I have had studentsâ€™ parents die while the students were in my class.
I have had students getting a divorce, when they had a child and were less than 21 years old.
This semester, for some reason, seems to have more â€œheavyâ€ students.
I have 5 Iraq war veterans, including one who seems to be working out his experience in his papers. Another is divorced and separated by an ocean from his son. One was 19 years in the service (why not 20?) as an MP and is now working with the constableâ€™s office. Did the Army let him have those earrings while he was in?
I have several, as usual, single mothers. It amazes/shocks/scares me how many 20 year olds are going to college with babies and no husbands.
I have two recovering drug addicts. One seems to be doing well; tough love got him on the road to recovery and he now owns a company. One seems to have been permanently effected by his four years of meth use; his last paper was an amazingly articulate description of his waking up to discover a friend dead of, of all things, a cough syrup overdose.
I have one student who was abused by his birth father and his adopted father. He wrote in his last paper about meeting God, being afraid because he was â€œfather,â€ and becoming a Christian.
I have one student who was listening to her sonâ€™s evening prayers and decided God didnâ€™t exist. Her life, she says, has been much better since she got rid of the church. (God does not equal church. Church certainly does not equal God.)
I have four high school students who are working at the college level in college classes. I try not to expect them to have had the same life experiences as my grown students. (My eldest is in college and had a meltdown over his inability to answer â€œmemoryâ€ questions from his English teacher. He hasnâ€™t had those memories. Heâ€™s only just turned 15.)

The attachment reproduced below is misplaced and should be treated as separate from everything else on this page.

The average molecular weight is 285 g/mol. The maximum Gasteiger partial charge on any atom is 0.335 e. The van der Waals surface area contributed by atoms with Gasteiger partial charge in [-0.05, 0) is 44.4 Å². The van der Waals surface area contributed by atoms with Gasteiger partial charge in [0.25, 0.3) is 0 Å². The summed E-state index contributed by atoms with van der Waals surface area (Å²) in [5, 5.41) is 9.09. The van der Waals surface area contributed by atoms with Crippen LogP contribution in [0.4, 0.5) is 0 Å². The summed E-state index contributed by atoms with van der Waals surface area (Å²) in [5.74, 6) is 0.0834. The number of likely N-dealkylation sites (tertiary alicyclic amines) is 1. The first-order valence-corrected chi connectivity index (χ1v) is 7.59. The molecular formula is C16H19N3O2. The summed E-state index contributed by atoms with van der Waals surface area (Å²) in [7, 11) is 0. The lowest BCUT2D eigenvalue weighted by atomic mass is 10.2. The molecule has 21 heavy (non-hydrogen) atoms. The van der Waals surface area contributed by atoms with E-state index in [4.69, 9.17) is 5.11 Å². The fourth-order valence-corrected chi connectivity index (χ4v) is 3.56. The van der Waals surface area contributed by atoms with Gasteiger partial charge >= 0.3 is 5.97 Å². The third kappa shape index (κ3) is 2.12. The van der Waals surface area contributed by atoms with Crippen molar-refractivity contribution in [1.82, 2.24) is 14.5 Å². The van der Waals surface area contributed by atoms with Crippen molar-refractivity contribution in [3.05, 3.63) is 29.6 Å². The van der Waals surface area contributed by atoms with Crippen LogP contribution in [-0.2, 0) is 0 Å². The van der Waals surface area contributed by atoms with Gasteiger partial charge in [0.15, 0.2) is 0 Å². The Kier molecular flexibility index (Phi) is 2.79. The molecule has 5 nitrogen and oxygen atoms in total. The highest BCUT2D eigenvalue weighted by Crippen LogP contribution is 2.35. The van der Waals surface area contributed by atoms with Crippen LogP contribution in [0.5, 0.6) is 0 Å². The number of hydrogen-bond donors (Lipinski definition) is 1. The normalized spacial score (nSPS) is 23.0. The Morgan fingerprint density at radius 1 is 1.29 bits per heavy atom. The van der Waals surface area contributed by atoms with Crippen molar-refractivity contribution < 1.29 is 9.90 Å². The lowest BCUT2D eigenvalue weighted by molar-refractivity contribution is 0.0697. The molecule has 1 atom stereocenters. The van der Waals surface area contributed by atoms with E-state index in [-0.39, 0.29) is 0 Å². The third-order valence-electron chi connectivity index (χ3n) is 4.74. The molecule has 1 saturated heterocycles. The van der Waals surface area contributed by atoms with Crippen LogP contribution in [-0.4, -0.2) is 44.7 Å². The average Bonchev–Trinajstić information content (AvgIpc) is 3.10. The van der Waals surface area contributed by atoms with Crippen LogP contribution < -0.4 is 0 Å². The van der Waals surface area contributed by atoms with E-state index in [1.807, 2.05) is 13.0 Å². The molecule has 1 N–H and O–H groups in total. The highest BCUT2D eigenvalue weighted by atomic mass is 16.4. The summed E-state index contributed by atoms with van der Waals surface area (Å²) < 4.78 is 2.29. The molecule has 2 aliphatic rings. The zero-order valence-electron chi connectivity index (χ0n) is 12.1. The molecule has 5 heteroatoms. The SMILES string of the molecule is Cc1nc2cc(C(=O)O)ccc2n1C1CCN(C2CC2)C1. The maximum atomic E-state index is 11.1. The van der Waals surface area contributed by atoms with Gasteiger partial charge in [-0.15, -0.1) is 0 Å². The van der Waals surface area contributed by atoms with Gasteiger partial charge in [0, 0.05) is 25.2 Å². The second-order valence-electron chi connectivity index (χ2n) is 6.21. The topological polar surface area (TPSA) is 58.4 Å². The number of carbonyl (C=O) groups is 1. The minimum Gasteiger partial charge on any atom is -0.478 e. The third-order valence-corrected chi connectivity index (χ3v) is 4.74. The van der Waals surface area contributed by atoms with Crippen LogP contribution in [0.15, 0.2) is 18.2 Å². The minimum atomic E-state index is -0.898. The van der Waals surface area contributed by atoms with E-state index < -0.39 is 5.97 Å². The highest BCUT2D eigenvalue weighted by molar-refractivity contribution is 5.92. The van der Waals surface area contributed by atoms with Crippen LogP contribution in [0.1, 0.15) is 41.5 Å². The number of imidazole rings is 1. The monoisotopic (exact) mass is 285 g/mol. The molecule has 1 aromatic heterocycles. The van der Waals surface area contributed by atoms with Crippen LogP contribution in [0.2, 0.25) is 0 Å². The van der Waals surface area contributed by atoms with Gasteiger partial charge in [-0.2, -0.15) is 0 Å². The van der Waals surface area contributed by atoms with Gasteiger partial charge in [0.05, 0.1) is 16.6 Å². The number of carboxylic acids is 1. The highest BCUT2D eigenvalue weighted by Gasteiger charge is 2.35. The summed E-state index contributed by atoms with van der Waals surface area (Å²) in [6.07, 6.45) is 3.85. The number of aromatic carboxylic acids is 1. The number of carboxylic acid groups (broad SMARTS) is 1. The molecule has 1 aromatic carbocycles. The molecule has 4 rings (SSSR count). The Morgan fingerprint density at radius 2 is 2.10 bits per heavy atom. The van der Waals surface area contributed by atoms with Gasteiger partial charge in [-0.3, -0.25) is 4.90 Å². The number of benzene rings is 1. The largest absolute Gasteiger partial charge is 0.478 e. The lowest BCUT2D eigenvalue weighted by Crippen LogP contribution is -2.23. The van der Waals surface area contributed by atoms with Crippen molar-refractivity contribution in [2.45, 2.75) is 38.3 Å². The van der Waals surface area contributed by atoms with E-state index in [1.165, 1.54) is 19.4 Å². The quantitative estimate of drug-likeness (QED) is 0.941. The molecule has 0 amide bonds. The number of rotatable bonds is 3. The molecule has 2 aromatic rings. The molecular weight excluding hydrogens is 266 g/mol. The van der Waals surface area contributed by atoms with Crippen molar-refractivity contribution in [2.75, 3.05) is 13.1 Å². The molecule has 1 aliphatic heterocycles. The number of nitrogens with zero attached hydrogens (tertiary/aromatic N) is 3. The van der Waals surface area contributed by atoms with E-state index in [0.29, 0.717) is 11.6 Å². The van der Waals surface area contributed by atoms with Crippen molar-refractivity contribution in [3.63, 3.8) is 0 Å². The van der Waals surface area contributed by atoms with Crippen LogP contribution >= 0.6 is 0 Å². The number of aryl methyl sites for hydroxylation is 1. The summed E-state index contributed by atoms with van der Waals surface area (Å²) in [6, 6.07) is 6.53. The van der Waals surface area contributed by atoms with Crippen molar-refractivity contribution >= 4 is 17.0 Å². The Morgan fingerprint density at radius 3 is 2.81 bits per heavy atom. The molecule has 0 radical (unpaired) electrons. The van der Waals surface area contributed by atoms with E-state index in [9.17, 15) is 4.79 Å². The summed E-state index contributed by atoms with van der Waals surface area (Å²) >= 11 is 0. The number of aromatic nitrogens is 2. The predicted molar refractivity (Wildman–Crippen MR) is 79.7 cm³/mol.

I have a student whose husband had a stroke. Now she is working full-time and trying to go to school to better her work position so that she can take care of him â€œlike he took care of me all those years.â€
I have two students who are financially well-to-do. Both work, which may be why theyâ€™re well off! and have husbands who are working too. (Theyâ€™re not â€œheavy.â€ I just got going on what students I have.)
I have five students who have children older than mine. (Some of them are older than I am, too, but we wonâ€™t mention that.)
I have four students who were homeschooled. (Two of these are among my high school students and two have already graduated. Three have been thrilled with their homeschooling experience and one- laughter cued here- says she was not socialized sufficiently.)
I have four students from foreign countries, three from New Orleans, and one from- of all places- Nebraska via New York.
I have a student who moved to Houston to help his recently divorced cousin care for her child.
I have a student whose father was a heroin addict and though he came to both her siblingsâ€™ high school graduation, he did not show up for hers.
I have a student who recalls that her father mercilessly teased her about her looks. She is very cute. I donâ€™t know what he was thinking about!
I have another student whose mother beat him up, his father took him away, and his father was an alcoholic. He hasnâ€™t seen his mother since he was four, even though she has custody of his two siblings. (Why? Was it because they were girls?)
â€¦You learn about things you wish you didnâ€™t know when youâ€™re an English teacher. People write out of their experiences and so you learn about harsh things. Like the girl whose parents tricked her into thinking she was getting an amniocentesis when she was really having an abortion. That was last semester, though.
Thankfully I learned early on what to warn my students against and Iâ€™ve been very clear that if they confess to murder, Iâ€™m going to turn the essay into the police as soon as I read it. (I wasnâ€™t the one who got the murder confession. But the teacher who did wondered if it were â€œprivilegedâ€ information.)